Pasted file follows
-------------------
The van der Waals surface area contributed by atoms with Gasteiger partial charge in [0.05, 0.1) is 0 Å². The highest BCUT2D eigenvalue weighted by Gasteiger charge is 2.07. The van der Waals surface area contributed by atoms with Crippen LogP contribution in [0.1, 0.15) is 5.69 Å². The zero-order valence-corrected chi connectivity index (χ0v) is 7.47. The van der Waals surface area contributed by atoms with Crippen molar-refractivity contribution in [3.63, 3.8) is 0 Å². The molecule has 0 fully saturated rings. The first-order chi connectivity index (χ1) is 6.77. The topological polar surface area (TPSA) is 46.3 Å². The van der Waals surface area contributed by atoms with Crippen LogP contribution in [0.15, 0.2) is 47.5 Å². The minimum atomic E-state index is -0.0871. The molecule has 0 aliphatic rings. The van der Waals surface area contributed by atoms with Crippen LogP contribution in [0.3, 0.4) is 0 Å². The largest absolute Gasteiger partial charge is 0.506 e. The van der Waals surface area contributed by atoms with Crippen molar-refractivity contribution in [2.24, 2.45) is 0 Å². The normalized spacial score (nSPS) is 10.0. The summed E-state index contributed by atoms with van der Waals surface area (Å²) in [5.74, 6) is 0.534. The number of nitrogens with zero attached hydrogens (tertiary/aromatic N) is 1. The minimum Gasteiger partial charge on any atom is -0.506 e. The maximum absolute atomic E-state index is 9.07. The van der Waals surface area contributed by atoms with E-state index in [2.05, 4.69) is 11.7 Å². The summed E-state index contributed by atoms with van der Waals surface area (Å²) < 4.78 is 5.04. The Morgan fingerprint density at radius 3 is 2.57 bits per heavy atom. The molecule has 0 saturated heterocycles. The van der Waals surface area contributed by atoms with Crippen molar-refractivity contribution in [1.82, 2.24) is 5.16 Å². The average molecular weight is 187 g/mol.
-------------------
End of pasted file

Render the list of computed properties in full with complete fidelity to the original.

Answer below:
The van der Waals surface area contributed by atoms with Gasteiger partial charge in [0.05, 0.1) is 0 Å². The highest BCUT2D eigenvalue weighted by Gasteiger charge is 2.07. The van der Waals surface area contributed by atoms with Crippen LogP contribution in [0.1, 0.15) is 5.69 Å². The zero-order valence-corrected chi connectivity index (χ0v) is 7.47. The van der Waals surface area contributed by atoms with Crippen molar-refractivity contribution in [3.63, 3.8) is 0 Å². The molecule has 0 fully saturated rings. The first-order chi connectivity index (χ1) is 6.77. The topological polar surface area (TPSA) is 46.3 Å². The van der Waals surface area contributed by atoms with Crippen LogP contribution in [0.15, 0.2) is 47.5 Å². The minimum atomic E-state index is -0.0871. The molecule has 0 aliphatic rings. The van der Waals surface area contributed by atoms with Crippen LogP contribution in [0.3, 0.4) is 0 Å². The largest absolute Gasteiger partial charge is 0.506 e. The van der Waals surface area contributed by atoms with Crippen molar-refractivity contribution in [2.24, 2.45) is 0 Å². The normalized spacial score (nSPS) is 10.0. The summed E-state index contributed by atoms with van der Waals surface area (Å²) in [5.74, 6) is 0.534. The number of nitrogens with zero attached hydrogens (tertiary/aromatic N) is 1. The minimum Gasteiger partial charge on any atom is -0.506 e. The maximum absolute atomic E-state index is 9.07. The van der Waals surface area contributed by atoms with E-state index in [2.05, 4.69) is 11.7 Å². The summed E-state index contributed by atoms with van der Waals surface area (Å²) < 4.78 is 5.04. The Morgan fingerprint density at radius 3 is 2.57 bits per heavy atom. The molecule has 0 saturated heterocycles. The van der Waals surface area contributed by atoms with Crippen molar-refractivity contribution in [1.82, 2.24) is 5.16 Å². The average molecular weight is 187 g/mol.